Ever turned away briefly from watching a football match only to a hear a fellow spectator loudly exclaim “ooooft”?
In such an instance, you’ll probably guess that someone has been poleaxed on the field, likely from a challenge that used to be referred to as a “reducer”. That was before, you know, injuring someone stopped being a point of pride in the sport sometime in the mid-2000s.
On Wednesday one corner of the second floor at Bracken House was treated to such a noise from this FT Alphavillain. This time, however, it wasn’t from witnessing a horror challenge, but after reading a piece published by fund research shop Morningstar explaining why it downgraded Cathie Wood’s flagship ARK Innovation ETF.
Move over Roy Keane, there’s a new enforcer in town, and his name is Robby Greengold, CFA.
Here’s an excerpt:
Since its meteoric rise in 2020, the strategy’s exchange-traded fund has been one of the worst-performing US-sold funds, as the aggressive-growth stocks it held fell back to earth. Its wretched 45.5% loss over the trailing 12 months through February 2022 significantly lagged the 7.9% decline of the average fund in the technology Morningstar Category and the Russell Midcap Growth Index’s 4.3% loss. (The strategy behaves more like a tech fund than its own mid-growth category.)
OK but I’m sure she’s learned a lot from such a humbling right?
Manager Cathie Wood has since doubled down on her perilous approach in hopes of a repeat of 2020, when highly volatile growth stocks were in favour. She has saddled the portfolio with greater risk by slashing its number of stocks to 35 from 60 less than a year ago — thereby amplifying stock-specific risk — and growing its aggregate exposure to companies in which ARK Investment Management is a large shareholder. The strategy has effectively become less liquid and more vulnerable to severe losses. Wood runs a variety of exchange traded funds that often make shared bets on stocks and can’t close to new investors — an option open-end mutual fund rivals can use to preserve their liquidity and investment opportunity set.
Oh. Well, I’m sure there’s an experienced team of risk managers there that keep an eye on things. What’s that Robby?
The firm has no risk-management personnel.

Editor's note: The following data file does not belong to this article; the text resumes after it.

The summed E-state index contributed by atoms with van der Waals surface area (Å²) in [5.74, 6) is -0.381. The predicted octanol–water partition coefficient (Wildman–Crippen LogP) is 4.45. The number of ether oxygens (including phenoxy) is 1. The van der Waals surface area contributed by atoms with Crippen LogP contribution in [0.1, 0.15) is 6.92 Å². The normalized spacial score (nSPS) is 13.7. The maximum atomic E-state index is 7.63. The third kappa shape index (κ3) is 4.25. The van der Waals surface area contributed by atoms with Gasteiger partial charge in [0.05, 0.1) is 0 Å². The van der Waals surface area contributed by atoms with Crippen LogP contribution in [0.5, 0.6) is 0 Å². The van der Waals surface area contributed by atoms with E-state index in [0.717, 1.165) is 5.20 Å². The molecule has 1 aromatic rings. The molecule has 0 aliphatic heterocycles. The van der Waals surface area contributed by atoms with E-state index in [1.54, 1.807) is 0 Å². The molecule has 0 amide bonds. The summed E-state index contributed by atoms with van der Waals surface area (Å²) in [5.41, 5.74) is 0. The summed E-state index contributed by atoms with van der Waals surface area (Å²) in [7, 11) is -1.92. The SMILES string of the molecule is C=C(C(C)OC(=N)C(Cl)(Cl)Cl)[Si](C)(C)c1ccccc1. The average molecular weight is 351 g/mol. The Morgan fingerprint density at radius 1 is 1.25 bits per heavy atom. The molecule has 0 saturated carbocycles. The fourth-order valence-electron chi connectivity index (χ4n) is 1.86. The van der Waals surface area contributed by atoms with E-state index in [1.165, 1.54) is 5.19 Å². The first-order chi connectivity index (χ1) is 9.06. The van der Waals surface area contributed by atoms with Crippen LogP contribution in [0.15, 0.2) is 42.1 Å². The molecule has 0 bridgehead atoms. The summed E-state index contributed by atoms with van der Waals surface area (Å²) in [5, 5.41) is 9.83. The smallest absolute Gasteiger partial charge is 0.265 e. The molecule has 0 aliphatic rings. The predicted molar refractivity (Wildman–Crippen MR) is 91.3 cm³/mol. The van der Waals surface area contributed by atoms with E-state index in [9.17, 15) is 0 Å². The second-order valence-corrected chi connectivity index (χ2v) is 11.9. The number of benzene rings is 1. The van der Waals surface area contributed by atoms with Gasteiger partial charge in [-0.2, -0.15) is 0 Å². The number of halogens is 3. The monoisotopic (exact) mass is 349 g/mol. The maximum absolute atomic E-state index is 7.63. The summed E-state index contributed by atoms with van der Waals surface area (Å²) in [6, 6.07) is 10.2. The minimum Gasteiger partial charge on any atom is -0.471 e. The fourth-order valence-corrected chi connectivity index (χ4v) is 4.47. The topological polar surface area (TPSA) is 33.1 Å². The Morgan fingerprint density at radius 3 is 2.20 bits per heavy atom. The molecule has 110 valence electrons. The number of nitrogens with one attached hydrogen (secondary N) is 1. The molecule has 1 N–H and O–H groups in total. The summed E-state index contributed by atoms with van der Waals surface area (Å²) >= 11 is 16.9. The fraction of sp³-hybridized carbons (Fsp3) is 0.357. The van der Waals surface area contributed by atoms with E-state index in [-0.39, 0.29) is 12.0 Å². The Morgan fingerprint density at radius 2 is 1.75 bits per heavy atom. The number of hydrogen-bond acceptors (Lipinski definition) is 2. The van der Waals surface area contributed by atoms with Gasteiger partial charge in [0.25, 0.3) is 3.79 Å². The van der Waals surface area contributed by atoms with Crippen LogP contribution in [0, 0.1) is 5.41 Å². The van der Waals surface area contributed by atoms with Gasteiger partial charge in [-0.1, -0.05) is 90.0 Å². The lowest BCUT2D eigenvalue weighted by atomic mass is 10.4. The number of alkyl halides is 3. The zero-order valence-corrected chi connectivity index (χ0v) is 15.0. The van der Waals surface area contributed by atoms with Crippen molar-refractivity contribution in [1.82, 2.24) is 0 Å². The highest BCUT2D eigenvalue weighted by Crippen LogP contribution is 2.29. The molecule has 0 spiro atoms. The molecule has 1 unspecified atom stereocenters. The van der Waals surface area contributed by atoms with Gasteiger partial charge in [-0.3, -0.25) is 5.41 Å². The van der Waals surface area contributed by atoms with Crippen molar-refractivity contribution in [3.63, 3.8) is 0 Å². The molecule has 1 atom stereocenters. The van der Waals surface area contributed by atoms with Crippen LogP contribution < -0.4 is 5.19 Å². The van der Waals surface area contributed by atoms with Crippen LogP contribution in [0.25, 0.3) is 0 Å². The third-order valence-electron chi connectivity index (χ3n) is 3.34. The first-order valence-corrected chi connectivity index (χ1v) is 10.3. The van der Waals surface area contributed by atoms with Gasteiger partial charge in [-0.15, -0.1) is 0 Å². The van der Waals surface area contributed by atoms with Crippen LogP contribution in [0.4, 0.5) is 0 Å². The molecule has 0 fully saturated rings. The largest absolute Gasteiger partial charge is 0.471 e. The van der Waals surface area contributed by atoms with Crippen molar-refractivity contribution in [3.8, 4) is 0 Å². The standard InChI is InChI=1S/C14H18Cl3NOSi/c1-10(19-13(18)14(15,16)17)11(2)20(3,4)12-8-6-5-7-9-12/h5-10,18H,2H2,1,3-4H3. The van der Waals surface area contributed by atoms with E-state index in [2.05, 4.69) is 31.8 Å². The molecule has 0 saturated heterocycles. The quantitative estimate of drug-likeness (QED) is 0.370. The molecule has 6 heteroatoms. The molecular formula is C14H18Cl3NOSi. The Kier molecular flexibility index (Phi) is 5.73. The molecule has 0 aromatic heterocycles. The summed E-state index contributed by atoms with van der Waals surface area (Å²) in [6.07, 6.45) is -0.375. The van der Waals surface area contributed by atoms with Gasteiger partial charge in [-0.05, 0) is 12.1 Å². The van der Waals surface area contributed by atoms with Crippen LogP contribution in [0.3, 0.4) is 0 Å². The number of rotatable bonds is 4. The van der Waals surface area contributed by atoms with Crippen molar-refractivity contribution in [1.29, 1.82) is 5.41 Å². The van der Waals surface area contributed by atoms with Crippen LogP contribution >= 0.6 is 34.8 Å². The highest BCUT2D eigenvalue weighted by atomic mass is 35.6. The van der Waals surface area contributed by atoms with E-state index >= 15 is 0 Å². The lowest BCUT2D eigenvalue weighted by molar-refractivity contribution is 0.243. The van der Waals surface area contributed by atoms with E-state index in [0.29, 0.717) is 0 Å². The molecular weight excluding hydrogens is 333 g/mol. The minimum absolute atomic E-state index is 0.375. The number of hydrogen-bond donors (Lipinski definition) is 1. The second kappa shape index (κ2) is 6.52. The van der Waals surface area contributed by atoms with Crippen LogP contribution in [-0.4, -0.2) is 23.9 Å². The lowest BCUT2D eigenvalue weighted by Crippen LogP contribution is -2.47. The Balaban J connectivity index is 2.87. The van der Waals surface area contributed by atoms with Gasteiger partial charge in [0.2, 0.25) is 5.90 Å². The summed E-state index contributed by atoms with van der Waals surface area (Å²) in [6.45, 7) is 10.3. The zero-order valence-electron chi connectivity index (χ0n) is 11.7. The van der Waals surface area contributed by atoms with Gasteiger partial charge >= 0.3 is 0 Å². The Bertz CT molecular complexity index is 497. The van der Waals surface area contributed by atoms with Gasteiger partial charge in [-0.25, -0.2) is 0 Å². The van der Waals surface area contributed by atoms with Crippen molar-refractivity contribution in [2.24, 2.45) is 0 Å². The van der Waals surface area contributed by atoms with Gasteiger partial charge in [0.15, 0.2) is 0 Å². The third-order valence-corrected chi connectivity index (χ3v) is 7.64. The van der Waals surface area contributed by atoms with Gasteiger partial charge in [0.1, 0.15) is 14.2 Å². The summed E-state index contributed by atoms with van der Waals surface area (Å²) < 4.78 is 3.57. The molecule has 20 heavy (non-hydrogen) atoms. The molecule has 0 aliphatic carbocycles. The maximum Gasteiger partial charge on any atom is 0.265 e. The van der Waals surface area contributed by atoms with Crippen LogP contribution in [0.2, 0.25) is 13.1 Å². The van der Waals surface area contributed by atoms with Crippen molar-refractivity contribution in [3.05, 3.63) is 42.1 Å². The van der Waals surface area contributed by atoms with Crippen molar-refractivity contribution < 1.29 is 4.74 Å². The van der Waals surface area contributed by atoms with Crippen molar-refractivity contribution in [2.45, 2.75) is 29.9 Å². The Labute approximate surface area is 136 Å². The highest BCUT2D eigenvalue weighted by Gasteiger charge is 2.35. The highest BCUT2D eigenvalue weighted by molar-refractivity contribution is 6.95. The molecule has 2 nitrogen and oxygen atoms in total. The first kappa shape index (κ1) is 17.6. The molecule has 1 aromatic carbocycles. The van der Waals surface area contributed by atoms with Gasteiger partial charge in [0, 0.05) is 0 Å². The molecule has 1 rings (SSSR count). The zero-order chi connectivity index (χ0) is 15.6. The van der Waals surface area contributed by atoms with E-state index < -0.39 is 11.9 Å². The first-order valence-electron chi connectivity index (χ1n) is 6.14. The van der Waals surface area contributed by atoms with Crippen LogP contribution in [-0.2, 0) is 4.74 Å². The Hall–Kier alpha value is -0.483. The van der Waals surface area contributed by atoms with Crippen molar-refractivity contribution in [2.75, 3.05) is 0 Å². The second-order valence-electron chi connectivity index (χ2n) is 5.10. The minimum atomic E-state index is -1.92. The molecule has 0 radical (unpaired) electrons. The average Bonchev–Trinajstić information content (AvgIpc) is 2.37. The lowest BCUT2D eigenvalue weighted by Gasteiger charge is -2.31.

Wood’s reliance on her instincts to construct the portfolio is a liability. This is a high-risk, benchmark-agnostic portfolio that invests across technology platforms the team thinks will revolutionise how sectors across the globe operate. The firm favours companies that are often unprofitable and whose stock prices are highly correlated. Rather than gauge the portfolio’s aggregate risk exposures and simulate their effects during a variety of market conditions, the firm uses its past as a guide to the future and views risk almost exclusively through the lens of its bottom-up research into individual companies.
OK OK but the rest of the Ark team has plenty of experience, so maybe the cavalier attitude to risk management is fine.
ARK has in place a poor succession plan for the 66-year-old Wood, who is essential as the firm’s majority owner and lone portfolio manager. Director of research Brett Winton would succeed her if needed, but his 15 years of industry experience include none as a manager. Exacerbating that key-person risk is the firm’s inability to develop and retain talent: Many of its analysts have come and gone, and most of the nine remaining lack deep industry experience.
OK Robby, what do you REALLY think?
Wood has suggested that risk management lies not with her but with those who invest in ARK’s funds. It’s tough to see why that should be so. ARK could do more to avert severe drawdowns of wealth, and its carelessness on the topic has hurt many investors of late. It could hurt more in the future.
It did make us wonder, what has Cathie’s flagship fund been trading over the past few days?
Turns out, not much. Here’s its trade record during Monday’s shitco rally:
And the trade record during Tuesday’s shitco sell-off:
All seems quiet. A little too quiet.